How do cells ensure successful division?
2 Answers | Add Yours
Cell division is the process by which cellular organisms reproduce, splitting themselves in half to create two new cells. Most cell division is Mitosis, where the cells are perfect genetic copies, effectively cloning themselves. The most important condition for a successful division is replication of the DNA. Each daughter cell must have the identical DNA and related structures as the parent cell; without this genetic information, the cell cannot understand how to continue its biological processes and so it will die. The replication of the DNA and the division process itself (the cell fissures along a central point, creating two separate cells with DNA inside) are the absolute minimum conditions needed for successful cell replication. This will result in smaller cells that need to work harder in order to become fully functional, so most cellular division includes the replication of organelles and an increase in mass, which consists mostly of cytoplasm. This gives the two daughter cells a larger volume after their "birth," which allows them to get right to their general biological function instead of spending valuable time and resources constructing new organelles and cytoplasm.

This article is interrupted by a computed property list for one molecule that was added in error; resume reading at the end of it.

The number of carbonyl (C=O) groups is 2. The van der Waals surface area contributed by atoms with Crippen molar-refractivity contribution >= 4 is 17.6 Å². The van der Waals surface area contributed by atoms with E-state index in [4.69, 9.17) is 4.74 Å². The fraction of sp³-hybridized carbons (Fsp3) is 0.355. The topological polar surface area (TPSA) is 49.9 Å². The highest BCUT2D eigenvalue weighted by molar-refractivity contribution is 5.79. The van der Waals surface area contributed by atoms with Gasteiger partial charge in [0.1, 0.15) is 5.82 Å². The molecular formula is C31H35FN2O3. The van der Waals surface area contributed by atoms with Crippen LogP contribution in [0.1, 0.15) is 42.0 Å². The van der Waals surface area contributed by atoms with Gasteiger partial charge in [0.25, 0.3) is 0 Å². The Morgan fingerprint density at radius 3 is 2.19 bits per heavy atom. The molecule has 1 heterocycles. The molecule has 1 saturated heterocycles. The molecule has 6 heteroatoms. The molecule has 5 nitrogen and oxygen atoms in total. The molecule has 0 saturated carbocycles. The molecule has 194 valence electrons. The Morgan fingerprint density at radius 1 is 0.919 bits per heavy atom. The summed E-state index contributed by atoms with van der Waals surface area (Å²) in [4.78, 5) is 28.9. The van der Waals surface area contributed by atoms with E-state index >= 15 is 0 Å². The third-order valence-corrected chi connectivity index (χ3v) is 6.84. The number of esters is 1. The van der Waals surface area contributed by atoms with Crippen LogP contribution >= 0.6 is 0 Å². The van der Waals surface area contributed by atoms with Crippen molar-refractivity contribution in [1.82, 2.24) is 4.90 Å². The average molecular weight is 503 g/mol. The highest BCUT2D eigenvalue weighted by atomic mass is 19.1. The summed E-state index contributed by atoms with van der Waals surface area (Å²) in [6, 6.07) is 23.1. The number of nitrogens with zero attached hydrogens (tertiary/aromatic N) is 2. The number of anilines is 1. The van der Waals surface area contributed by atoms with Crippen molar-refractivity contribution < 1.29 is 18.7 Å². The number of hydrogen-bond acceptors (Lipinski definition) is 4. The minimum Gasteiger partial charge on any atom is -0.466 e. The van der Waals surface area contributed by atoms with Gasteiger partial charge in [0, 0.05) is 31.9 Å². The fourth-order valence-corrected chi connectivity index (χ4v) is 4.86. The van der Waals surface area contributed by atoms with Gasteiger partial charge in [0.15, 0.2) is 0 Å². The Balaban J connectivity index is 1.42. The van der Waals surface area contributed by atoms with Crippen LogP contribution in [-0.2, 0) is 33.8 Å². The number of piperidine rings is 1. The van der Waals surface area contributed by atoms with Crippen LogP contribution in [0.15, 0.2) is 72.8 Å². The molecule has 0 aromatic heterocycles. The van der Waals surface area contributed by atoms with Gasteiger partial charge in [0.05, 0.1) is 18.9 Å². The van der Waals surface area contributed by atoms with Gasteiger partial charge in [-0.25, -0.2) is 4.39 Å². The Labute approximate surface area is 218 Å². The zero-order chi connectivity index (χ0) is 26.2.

Before we elaborate cell division let's first define what cell is. So cell is the basic unit of life. A group of cell usually formed tissues, a group of tissues usually formed an organ, and a group of organs will form a system in a body to complete a Human Body. So usually Cell division is a process wherein a parent cell divides into two or more daughter cells.In addition cell division is usually a tiny or small segment of a huge or larger cell process which called cell cycle. This kind of a division in a cell called eukaryotes or also known as mitosis, and leaves the cell (daughter in nature) capable of dividing again. Meanwhile, the corresponding group of cell division in prokaryotes or otherwise known as a process called binary fission.
We’ve answered 319,415 questions. We can answer yours, too.Ask a question